Welcome to part three of our Nastiest Pitches series on the best pitches in baseball. In part one, Benjamin Haller kicked things off with MLB’s Nastiest Breaking Balls of 2022. Last week, I shifted to the hard stuff, covering MLB’s Nastiest Fastballs from last season. Today, we’ll change the pace and highlight the MLB’s Nastiest Offspeed Pitches.
Once again, Pitch Level Value (PLV), our newest metric, guided the rankings. If you are still unfamiliar with PLV, Nick Pollack’s in-depth primer will teach you all there is to know. The quick and dirty explanation is the higher the PLV, the better the pitch, regardless of what happened after it left the hurler’s hand. If you are wondering what PLA is, it puts PLV on a scale akin to ERA.
Below are the pitchers with the highest PLVs on offspeed pitches thrown in 2022 (min 100). Changeups and sinkers were considered, but as it turns out, changeups filled the entire Top 10. Thus, here are the 10 nastiest changeups from last season, ranked by PLV in descending order:
Brieske had a solid rookie season, winning three of 15 starts with a 4.19 ERA and 1.20 WHIP. He may have had some luck on his side, though, as his xERA was over 5.00, and his .242 BABIP was in the 92nd percentile. The pitch that saved him was his changeup, which ranked as the top offspeed offering in MLB last season. Below is a summary of its effectiveness:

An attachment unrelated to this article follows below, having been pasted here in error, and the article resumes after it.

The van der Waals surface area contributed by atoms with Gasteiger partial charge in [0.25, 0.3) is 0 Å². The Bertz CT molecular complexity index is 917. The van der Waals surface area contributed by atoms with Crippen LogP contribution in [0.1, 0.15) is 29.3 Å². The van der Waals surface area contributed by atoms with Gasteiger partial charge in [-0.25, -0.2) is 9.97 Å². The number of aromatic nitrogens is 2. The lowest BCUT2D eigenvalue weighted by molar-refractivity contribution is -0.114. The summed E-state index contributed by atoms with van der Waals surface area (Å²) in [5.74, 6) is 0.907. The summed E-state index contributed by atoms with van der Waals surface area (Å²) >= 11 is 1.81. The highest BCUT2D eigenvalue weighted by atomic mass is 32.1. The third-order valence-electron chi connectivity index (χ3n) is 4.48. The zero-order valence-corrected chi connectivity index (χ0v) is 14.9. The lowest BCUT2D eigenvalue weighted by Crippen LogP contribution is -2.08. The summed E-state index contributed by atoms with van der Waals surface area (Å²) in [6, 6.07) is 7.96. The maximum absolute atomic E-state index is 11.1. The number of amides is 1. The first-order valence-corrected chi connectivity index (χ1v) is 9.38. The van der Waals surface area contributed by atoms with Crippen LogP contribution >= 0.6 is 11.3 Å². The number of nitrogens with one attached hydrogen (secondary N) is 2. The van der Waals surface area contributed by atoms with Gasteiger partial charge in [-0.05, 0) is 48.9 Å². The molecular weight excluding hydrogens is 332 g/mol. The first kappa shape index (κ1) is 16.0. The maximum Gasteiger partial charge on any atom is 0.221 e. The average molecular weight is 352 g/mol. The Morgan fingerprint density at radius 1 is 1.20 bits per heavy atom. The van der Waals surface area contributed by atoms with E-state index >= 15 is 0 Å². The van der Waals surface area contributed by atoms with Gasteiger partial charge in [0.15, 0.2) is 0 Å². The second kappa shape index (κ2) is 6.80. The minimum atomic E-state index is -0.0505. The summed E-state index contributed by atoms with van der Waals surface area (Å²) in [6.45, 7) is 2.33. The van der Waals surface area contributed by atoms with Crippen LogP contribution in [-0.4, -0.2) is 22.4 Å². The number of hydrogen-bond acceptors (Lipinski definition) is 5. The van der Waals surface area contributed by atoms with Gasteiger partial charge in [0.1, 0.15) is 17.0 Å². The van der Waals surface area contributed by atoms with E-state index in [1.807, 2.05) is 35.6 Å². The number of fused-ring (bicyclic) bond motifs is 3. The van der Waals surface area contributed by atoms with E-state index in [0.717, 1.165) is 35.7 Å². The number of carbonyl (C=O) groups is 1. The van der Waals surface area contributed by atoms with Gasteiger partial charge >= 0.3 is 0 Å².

At 82 mph, Brieske’s changeup sat 12 mph below his four-seamer, and he did a masterful job of generating strikes with it. His 68.8% Str% was in the 91st percentile, and his 43.9% Zone% was in the 85th. Batters hit only .173 off the pitch, and his xAVG of .193 suggests that wasn’t a fluke. Brieske’s change was so effective that it brought his overall PLV up above the league norm despite all his other offerings being at or below average.
Below is the changeup in action. Brad Miller was so badly fooled that he could only wave as the pitch ran down and away from him.
Stripling had an excellent 2022 after struggling in 2020 and 2021. A 3.11 xERA and 5.13 PLV supported his 3.01 ERA, 3.11 FIP, and 1.02 WHIP. The changeup was his best weapon. Stripling induced swings out of the zone nearly 50% of the time he threw the pitch and posted a 21.7% SwStr% against it. That’s impressive! The change produced a positive outcome (Plus%) over 63% of the time for him.